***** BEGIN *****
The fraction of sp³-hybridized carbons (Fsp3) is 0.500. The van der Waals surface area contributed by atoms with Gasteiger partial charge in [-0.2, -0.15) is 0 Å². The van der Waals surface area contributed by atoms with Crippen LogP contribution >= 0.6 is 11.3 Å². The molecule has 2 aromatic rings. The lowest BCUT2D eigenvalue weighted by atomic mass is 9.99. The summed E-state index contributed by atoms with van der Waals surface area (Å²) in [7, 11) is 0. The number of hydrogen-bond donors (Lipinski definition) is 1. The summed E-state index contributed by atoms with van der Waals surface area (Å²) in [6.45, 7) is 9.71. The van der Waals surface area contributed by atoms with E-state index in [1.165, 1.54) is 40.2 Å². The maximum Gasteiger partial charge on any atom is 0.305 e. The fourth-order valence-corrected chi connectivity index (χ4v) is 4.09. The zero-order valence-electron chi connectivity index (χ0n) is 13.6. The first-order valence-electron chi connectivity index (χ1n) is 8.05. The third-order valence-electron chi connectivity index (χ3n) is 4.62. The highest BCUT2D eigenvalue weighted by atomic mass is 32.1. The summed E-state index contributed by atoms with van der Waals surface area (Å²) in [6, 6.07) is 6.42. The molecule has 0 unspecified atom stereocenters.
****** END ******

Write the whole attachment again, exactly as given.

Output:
The fraction of sp³-hybridized carbons (Fsp3) is 0.500. The van der Waals surface area contributed by atoms with Gasteiger partial charge in [-0.2, -0.15) is 0 Å². The van der Waals surface area contributed by atoms with Crippen LogP contribution >= 0.6 is 11.3 Å². The molecule has 2 aromatic rings. The lowest BCUT2D eigenvalue weighted by atomic mass is 9.99. The summed E-state index contributed by atoms with van der Waals surface area (Å²) in [7, 11) is 0. The number of hydrogen-bond donors (Lipinski definition) is 1. The summed E-state index contributed by atoms with van der Waals surface area (Å²) in [6.45, 7) is 9.71. The van der Waals surface area contributed by atoms with E-state index in [1.165, 1.54) is 40.2 Å². The maximum Gasteiger partial charge on any atom is 0.305 e. The fourth-order valence-corrected chi connectivity index (χ4v) is 4.09. The zero-order valence-electron chi connectivity index (χ0n) is 13.6. The first-order valence-electron chi connectivity index (χ1n) is 8.05. The third-order valence-electron chi connectivity index (χ3n) is 4.62. The highest BCUT2D eigenvalue weighted by atomic mass is 32.1. The summed E-state index contributed by atoms with van der Waals surface area (Å²) in [6, 6.07) is 6.42. The molecule has 0 unspecified atom stereocenters.